Adoption Studies/Adoption Science

During the twentieth century, child adoption was reimagined in scientific terms, as a social experiment and human laboratory that could produce knowledge as well as help children. Researchers were persuaded that adoption could answer basic scientific questions about development, nature and nurture, and family norms. Professionals and parents were persuaded that scientific research would improve family-making by minimizing risks and maximizing safety. Adoption has been the subject of four major types of empirical research: field studies, outcome studies, nature-nurture studies, and psychopathology studies. Chronological lists of studies can be found by clicking on the preceding links. Descriptions of particular studies, and excerpts from them, can be found by using the links in the table below.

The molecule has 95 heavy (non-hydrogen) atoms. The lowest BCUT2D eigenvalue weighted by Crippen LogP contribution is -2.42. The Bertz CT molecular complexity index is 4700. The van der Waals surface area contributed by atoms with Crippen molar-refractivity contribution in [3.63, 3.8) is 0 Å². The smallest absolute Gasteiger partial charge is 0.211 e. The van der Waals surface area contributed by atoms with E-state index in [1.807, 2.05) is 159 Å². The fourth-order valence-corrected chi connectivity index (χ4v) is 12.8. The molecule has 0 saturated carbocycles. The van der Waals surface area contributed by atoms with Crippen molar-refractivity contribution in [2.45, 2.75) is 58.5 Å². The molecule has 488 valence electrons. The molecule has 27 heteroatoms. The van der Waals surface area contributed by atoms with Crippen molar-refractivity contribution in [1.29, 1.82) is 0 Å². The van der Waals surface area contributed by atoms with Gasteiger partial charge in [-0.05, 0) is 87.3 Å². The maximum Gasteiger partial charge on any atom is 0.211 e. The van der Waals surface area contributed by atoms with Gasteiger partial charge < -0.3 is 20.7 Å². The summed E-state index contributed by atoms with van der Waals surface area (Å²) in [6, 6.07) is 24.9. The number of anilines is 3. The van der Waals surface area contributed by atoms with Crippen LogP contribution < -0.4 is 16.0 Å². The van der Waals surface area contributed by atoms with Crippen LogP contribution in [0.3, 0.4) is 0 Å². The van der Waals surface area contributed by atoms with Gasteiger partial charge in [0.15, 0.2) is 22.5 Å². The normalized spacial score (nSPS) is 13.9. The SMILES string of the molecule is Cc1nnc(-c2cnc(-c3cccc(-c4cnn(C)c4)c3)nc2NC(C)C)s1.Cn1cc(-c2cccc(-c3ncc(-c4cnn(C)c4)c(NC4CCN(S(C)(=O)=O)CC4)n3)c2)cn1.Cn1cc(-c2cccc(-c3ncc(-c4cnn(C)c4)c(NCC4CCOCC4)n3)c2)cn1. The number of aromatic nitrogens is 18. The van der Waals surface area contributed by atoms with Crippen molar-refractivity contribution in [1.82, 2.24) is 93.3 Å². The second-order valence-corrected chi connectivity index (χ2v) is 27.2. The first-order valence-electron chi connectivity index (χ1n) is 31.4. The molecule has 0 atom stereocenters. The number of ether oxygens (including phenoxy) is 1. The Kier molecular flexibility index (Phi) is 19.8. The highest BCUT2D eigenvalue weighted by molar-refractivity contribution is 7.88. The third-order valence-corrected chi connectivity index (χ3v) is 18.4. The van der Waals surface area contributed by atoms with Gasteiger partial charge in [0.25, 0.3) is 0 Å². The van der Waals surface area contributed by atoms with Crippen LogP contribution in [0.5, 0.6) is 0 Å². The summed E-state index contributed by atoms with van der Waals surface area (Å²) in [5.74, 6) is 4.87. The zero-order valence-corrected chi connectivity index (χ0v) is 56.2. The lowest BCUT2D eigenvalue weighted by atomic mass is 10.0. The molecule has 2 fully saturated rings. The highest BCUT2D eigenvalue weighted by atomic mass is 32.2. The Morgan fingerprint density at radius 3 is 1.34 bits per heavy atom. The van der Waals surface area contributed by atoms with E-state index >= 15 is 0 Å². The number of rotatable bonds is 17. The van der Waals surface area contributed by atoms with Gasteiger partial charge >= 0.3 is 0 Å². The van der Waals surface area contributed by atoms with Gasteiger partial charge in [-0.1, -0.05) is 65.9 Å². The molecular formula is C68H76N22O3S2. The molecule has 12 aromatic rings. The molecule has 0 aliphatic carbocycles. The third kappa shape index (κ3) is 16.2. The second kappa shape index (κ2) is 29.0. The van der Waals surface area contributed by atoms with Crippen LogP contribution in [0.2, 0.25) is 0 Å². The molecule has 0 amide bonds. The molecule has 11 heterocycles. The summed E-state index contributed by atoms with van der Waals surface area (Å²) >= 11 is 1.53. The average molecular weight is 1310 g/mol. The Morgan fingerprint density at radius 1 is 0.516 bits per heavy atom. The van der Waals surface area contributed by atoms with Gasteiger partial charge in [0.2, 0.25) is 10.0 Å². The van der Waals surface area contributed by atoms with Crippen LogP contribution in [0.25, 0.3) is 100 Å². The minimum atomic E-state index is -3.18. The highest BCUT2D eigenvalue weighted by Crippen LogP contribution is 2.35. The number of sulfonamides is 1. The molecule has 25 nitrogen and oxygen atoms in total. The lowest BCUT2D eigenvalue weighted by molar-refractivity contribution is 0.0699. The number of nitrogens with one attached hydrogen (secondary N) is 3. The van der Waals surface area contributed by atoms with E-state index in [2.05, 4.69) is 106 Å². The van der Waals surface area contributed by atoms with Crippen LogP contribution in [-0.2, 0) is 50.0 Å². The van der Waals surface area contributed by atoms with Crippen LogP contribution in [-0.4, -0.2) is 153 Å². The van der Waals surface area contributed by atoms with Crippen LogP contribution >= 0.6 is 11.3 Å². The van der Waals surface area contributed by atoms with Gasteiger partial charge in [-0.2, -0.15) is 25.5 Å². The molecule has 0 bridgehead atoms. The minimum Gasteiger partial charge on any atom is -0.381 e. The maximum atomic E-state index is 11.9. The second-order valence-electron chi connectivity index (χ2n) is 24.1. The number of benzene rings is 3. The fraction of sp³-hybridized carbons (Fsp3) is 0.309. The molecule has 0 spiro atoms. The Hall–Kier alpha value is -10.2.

Further reading about Adoption Studies and Adoption Science

 

Field Studies

Outcome Studies

Nature-Nurture Studies

Psychopathology Studies

 

 
Page Updated: 2-24-2012
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To learn more about The Adoption History Project, please contact Ellen Herman
Department of History, University of Oregon
Eugene, Oregon 97403-1288
(541) 346-3118
E-mail: adoption@uoregon.edu
About the Project and the Author
© Ellen Herman